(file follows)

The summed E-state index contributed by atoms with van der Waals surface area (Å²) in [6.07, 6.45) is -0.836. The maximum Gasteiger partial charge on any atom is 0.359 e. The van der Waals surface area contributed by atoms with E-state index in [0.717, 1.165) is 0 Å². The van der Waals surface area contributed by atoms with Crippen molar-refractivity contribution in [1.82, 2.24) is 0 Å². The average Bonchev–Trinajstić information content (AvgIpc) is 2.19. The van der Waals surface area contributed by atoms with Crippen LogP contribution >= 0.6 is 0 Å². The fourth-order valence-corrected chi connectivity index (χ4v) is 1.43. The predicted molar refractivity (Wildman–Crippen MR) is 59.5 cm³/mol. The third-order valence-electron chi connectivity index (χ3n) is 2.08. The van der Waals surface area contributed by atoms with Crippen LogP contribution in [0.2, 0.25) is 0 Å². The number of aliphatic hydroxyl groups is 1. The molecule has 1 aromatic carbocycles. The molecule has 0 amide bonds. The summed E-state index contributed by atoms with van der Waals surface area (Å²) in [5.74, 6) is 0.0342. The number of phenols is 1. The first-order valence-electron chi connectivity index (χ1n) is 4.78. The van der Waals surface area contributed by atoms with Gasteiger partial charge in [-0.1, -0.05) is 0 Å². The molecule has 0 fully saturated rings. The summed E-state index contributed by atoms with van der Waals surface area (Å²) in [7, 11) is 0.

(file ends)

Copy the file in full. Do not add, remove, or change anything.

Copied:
The summed E-state index contributed by atoms with van der Waals surface area (Å²) in [6.07, 6.45) is -0.836. The maximum Gasteiger partial charge on any atom is 0.359 e. The van der Waals surface area contributed by atoms with E-state index in [0.717, 1.165) is 0 Å². The van der Waals surface area contributed by atoms with Crippen molar-refractivity contribution in [1.82, 2.24) is 0 Å². The average Bonchev–Trinajstić information content (AvgIpc) is 2.19. The van der Waals surface area contributed by atoms with Crippen LogP contribution >= 0.6 is 0 Å². The fourth-order valence-corrected chi connectivity index (χ4v) is 1.43. The predicted molar refractivity (Wildman–Crippen MR) is 59.5 cm³/mol. The third-order valence-electron chi connectivity index (χ3n) is 2.08. The van der Waals surface area contributed by atoms with Crippen LogP contribution in [0.2, 0.25) is 0 Å². The number of aliphatic hydroxyl groups is 1. The molecule has 1 aromatic carbocycles. The molecule has 0 amide bonds. The summed E-state index contributed by atoms with van der Waals surface area (Å²) in [5.74, 6) is 0.0342. The number of phenols is 1. The first-order valence-electron chi connectivity index (χ1n) is 4.78. The van der Waals surface area contributed by atoms with Gasteiger partial charge in [-0.1, -0.05) is 0 Å². The molecule has 0 fully saturated rings. The summed E-state index contributed by atoms with van der Waals surface area (Å²) in [7, 11) is 0.